Sagar Nazir: Voice of voiceless poets
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Sagar Nazir: Voice of voiceless poets

Post by on Sunday, March 6, 2022

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Young author and poet Sagar Nazir from Kunzer Baramulla in northern Kashmir has become a voice for the voiceless by compiling 21 books of unknown, unheard poets of the Valley and brought their work to the limelight.

Sagar was born and brought up in a middle-class family in Chukar village of Pattan and attained fame through his popular poetry over the past decade. In 2019, he won the prestigious Sahitya Akademi Yuva Puraskar for his first book Thaer Angnech - a collection of poetry - in the Kashmiri language category.

He is regarded among the youngest poets, critics, cultural activist, translator, and authors in Kashmir, who is on a mission to promote and preserve the Kashmiri language at every stage.

Sagar has penned down many popular Kashmiri songs which were appreciated by people and are among the list of frequent songs played on All India Radio Srinagar (Radio Kashmir).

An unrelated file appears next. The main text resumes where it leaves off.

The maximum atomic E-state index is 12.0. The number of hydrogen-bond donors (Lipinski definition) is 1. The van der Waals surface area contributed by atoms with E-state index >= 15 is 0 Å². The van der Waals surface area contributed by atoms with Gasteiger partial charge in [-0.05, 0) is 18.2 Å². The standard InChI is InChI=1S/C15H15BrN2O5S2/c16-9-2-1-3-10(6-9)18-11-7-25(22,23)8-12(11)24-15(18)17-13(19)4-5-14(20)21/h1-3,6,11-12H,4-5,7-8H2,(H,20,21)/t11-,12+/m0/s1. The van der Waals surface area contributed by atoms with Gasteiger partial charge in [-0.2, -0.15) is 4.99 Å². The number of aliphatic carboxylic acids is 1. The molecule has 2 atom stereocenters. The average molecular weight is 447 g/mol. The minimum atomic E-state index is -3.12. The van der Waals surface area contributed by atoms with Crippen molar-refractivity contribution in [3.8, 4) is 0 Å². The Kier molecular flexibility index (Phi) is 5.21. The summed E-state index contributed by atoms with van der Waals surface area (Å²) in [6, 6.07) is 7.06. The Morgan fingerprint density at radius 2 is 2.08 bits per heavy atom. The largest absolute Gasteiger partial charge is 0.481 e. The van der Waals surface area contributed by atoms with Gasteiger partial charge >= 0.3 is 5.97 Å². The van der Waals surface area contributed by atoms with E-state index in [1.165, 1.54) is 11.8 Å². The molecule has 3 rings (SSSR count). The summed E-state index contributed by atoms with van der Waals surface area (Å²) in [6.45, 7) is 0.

He says from his childhood, he used to listen to all programs from Radio Kashmir desperately. “Even I used to send letters to the producers and program directors of Radio Kashmir that contained both criticism as well as appreciation.  With the listening to literary programs on Radio, I got inclined towards Kashmiri language and literature," he said.

In year 2005, Sagar bagged 'Best Listeners Award' at Radio Kashmir, for regularly listening to its programs aimed to promote Kashmiri literature and culture.

“I would often participate in TV and Radio programs where I would read my poems.My love for the Kashmiri language was reflected in poetry. I found that the best expression of my inner voice can only be found in my mother tongue,” he said.

Sagar says, in 2010 he wrote his first Kashmir poem which was widely appreciated. His poetry mainly focuses on Kashmir and its culture, literature.

About his inspiration, Sagar said, he was inspired by the poetry of 18th-centurypoetess popularly known as Arnimal, Habba Khatoon, and 19th-century prominent poet Rasul Mir, who was leading romantic poets of the valley.